Pasta sheets used for lasagna has not been thought of as anything so pretty that it should be “naked” on top of a dish. They are just the layers between the sauce and filling.

Until now, that is. I saw one of the old French chefs do this, and he called it a “handkerchief “.   It was put in a deep bowl over the filling. It is such a great idea, but I choose to make an open face or rather de-constructed lasagna to show the pasta sheets off. They are so nice and fragrant and give the dish that little extra.

I just stacked the fish and shrimp on top of each other with the sauce drizzled around the dish.

You could just as well pour the sauce on top but then you could not see the beauty of the herbs nestled inside the pasta sheets. But, it is just as good to use them as regular lasagna sheets.


De-constructed Fish & Shrimp Lasagna with Herbal Pasta sheets.

1 package of either wonton wrappers or egg roll sheets/skins. (I used the “skins” for egg rolls.)

As much shrimp or fish you need for the amount of people you are serving. Ask in the fish store for the portions.

Pretty herbs and/or edible flowers.

Sprinkle of flour.

1 egg.

1/2 c. of cream or creme fraiche.

1/4 c. grated parmesan or other sharp cheese.

A little chopped parsley.

Pinch of ground nutmeg.

Hot sauce (optional)

Salt & pepper.

Zest from 1/2 a lemon.


Brush the sheet with a beaten egg or egg wash (beaten egg with a splash of water.)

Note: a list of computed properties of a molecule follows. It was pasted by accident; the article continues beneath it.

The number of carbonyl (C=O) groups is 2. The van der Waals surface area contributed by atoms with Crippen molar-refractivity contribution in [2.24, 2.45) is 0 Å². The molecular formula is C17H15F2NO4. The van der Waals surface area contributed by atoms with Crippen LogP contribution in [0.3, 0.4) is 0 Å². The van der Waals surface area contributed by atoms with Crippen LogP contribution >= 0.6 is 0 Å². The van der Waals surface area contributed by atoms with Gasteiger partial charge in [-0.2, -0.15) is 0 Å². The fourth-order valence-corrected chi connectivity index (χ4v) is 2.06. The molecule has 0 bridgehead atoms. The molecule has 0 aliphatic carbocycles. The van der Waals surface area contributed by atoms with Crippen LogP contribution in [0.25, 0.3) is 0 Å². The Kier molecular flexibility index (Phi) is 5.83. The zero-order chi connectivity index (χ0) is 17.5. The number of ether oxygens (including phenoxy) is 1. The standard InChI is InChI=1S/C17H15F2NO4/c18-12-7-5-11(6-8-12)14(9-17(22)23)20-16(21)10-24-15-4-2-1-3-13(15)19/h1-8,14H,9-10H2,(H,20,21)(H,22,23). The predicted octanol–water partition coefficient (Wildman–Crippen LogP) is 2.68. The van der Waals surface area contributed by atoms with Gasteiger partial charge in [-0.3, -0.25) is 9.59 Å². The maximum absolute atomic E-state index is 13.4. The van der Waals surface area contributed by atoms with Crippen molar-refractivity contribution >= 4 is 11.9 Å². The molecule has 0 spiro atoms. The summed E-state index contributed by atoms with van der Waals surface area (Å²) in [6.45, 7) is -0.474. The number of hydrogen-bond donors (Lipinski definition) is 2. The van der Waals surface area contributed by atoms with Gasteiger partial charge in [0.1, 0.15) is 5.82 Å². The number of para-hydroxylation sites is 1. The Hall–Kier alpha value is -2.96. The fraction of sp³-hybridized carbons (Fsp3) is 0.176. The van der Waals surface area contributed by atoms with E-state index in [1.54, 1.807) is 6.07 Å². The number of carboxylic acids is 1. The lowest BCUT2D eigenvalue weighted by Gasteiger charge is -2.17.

Randomly place the herbs and if you have, edible flowers.

Put another sheet on top and sprinkle a little flour on the table and use the rolling-pin to make the sheets a little bit bigger. Make sure all sides are well sealed.

Boil in very lightly salted water for a couple of minutes. Note that the pasta sheets will “grow” a little bit in size. When ready take them out carefully and place on a plate. You can “cut to size” for what you need or just use the sheets as they are in a regular lasagna. Note that they will stick together if you put them on top of each other and let sit for a little bit.

Stack the fish and shrimp on top of each other with the pasta sheets in between. Make a quick sauce of the cream or creme fraiche with a little parmesan or other strong/ sharp cheese, salt pepper & ground nutmeg. I also add a splash of hot sauce (of course!)

Pour out a little of the sauce around the pasta and seafood. Decorate with some extra shrimp, a little lemon zest and parsley.


Read Full Post »

In my opinion, to cook meat in the oven for a long time on a low heat, gives the absolute best flavor.

To eat meat that is so tender it falls off the fork is just the best.

I either do a dry rub or marinate the meat in liquids over night in the fridge. Either way is great.

I remember the pot roasts my mother used to make for sunday dinner. The meat had cooked for many hours. My mom would use a little cheaper cut of meat but cook it to perfection so that it ended up tasting like a million bucks. After all, we were a family of six. One had to make the best with what one had or could afford.

And if there really was a festive dinner she would make Hasselback potatoes. I remember us kids trying to get more potatoes than what was offered to us. I can still smell them coming out of the oven…. The crust that built up on the bottom of the potatoes….mmmmm…